Thursday, August 27, 2009

Understanding Your Assignment

In order to develop an effective research strategy you need a solid understanding of your assignment. If your instructor tells the class that you will be given the research assignment on a day you know you will be absent, ask to meet with them so you can get it in advance. Ask questions, take notes, and be sure to have all this with you when you do your research. Here are some questions you can ask yourself (or your instructor!), along with some examples of how these factors might influence your research strategy:

  • What is the size of my project? Long sources may not be as useful for short papers, unless you can easily work with just parts of them (a chapter instead of the whole book, or the introduction and conclusion of a long research article.)

  • How much time do I have? Limits the resources available to you. The less time you have the more you are going to want to work with resources which help you easily find appropriate information that is readily available.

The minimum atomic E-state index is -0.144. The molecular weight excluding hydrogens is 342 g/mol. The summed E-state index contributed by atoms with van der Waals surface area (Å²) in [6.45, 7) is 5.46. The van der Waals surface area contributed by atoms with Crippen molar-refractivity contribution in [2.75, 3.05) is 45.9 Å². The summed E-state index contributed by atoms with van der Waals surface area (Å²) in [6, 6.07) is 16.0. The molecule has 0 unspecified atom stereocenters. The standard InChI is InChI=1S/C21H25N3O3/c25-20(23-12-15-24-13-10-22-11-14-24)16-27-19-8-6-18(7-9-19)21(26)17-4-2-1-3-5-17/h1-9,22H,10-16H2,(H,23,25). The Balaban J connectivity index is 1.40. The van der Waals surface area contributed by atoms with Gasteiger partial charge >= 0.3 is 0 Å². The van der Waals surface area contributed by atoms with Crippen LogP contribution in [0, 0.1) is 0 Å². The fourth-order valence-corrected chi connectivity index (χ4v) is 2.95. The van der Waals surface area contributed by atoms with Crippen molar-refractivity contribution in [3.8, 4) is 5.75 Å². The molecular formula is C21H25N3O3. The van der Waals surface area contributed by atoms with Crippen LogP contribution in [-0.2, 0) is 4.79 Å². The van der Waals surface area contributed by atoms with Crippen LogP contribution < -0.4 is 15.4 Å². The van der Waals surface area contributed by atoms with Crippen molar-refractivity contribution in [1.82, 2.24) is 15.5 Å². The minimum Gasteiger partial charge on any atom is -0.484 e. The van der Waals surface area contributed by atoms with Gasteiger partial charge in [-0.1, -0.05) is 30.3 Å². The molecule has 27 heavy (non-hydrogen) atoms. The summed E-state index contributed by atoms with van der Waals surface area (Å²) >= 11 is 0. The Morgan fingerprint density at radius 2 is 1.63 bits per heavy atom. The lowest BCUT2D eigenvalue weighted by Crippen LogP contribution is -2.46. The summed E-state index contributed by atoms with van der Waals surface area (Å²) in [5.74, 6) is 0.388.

• What is the scope of my project? Your instructor should tell you the extent to which your project should be based on your textbook and lectures, your own thoughts and experiences, research in library information resources, or even original research (where you might conduct a study or interview experts).

  • Who is my audience? Are you preparing an informative speech for your classmates or a term paper for your psychology instructor? Your sources should be appropriate in both language and complexity.

  • Am I required to use a particular type of source? Some instructors will ask you to find a newspaper editorial or other opinion piece; others will want you to locate and analyze a ‘peer-reviewed’ journal article which details original research. In many cases you will be allowed to use other sources for background or definitions, as long as you include the required sources – ask if not sure.

  • Am I forbidden to use a particular type of source? If you have to use sources written within the last two years, historical topics may be hard! If you cannot use encyclopedias, often your instructor means general encyclopedias (like World Book) not scholarly subject encyclopedias (like the Encyclopedia of Race and Racism available through the Gale Virtual Reference Library); be sure to ask. If you are told not to use the internet they almost *never* mean to avoid using the library databases which are accessed online, like EBSCOhost and ProQuest.

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